In the presentation of the algorithm in Sect. 4 we assumed direct access to the tree-ordering on data values and used the function \(\mathsf {par}\) to obtain the parent of a program object. An implemented of such a function depends on the setting as the order used for the specification may not be directly represented in the monitored program or might be hard to access. Mufin uses special events from which this order can be observed. Consider again the example from Sect. 1. When a new iterator is created the implementation can access both, the iterator and the corresponding collection. As the collection has to be the parent of the iterator the implementation can store this information, e.g. using a pointer from the iterator to the collection. Since our monitoring algorithm requires that all smaller objects are known when an event occurs, we also require these special events to occur on an object before any other events. The implementation detects when an event occurs on an object where the parent object is not yet known or when a special event occurs that conflicts with a previously observed event.

While we assumed to use program objects directly in the conceptual presentation, our implementation adds only one additional field to program objects that points to auxiliary objects actually contained in the data-structure. As program objects are not referenced from inside the union-find structure, they can be garbage collected as soon as they are no longer referenced by the original program. Also, the \(\texttt {delete}\) operation simply marks these auxiliary objects as deleted and they are only cleaned up during \(\texttt {find}\)-operations. The obvious consequence is that unnecessary auxiliary objects might pile up within a union-find structure. However, this does not happen as long as events occur regularly involving every observed program object. The assumption that almost all program objects, that are not ready for garbage collection, will always occur in some future event seems to be reasonable for many applications. The advantage of this approach is that garbage collection does not require any additional consideration. Classical union-find structures only require upward references in direction of the representative element of a part. Efficient implementations of the \(\texttt {delete}\)-operation also require further references in the reverse direction. Assuming that \(\texttt {find}\)-operations are performed regularly on most elements, most elements will not be referenced by any other element. Once they are no longer reference by a program object they will thus be garbage collected. Using an implementation with efficient deletes would require to use the API of the Java garbage collector in order to trace when some observed program object is garbage collected which would come with some performance overhead on its own. While this is an option when requiring strict guarantees, our benchmarks show that our simpler approach works well.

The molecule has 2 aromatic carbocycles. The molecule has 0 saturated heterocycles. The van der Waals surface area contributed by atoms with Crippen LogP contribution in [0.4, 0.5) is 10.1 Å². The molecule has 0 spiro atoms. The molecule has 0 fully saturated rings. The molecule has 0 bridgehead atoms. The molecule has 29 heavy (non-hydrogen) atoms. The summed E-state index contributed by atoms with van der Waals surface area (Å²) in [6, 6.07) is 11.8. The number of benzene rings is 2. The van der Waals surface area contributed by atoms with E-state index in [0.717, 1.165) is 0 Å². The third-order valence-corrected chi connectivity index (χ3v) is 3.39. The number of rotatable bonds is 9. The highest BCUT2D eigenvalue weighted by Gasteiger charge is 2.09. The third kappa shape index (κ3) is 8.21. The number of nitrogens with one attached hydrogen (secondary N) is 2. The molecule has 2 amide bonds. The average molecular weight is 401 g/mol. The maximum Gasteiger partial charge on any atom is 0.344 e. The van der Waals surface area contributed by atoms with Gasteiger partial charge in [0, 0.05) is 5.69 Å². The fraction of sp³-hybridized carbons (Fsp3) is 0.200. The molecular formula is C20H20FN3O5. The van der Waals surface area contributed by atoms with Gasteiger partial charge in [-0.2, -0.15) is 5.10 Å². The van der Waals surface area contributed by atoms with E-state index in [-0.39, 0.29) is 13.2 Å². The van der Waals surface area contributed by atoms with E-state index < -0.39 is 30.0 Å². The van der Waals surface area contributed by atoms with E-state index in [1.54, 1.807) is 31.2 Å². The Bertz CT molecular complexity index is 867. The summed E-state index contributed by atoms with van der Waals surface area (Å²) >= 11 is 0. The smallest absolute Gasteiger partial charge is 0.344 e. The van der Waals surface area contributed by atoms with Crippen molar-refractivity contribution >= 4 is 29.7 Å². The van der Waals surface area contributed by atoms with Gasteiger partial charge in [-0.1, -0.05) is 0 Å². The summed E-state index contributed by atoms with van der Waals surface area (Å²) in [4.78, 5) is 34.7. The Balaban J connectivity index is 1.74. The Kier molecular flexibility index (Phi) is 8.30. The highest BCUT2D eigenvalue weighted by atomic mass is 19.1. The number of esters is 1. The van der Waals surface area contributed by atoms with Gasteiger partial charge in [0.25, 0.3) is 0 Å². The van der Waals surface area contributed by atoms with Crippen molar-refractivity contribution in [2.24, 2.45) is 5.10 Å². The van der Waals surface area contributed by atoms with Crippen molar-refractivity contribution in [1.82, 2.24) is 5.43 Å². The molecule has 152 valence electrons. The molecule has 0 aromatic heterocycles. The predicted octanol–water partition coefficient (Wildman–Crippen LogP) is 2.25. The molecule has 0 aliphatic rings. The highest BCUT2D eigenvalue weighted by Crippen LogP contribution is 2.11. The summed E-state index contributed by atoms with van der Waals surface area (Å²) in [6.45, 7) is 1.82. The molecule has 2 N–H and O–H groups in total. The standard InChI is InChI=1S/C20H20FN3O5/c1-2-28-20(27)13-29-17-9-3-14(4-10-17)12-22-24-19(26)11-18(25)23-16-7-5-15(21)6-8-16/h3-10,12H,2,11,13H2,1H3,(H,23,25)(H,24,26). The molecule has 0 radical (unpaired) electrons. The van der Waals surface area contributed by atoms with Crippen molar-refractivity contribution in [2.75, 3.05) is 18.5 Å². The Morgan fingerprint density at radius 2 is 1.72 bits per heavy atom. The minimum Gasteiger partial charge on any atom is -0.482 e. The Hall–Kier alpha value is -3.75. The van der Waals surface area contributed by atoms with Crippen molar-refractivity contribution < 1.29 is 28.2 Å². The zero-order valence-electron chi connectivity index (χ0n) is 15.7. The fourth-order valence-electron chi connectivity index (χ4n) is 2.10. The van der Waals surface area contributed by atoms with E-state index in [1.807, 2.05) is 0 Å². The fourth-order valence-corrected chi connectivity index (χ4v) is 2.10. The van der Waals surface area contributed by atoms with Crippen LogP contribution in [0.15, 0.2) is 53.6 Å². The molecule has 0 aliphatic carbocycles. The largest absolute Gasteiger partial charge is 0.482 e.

Instrumenting the elementary object class requires to modify the Java Virtual Machine (JVM). To avoid this, Mufin can also use a hash table to map program objects to auxiliary objects instead of a reference. This variation, called Mufin Light, has a notable impact on runtime and memory overhead, however, the advantage of our algorithm remains as our benchmarks show.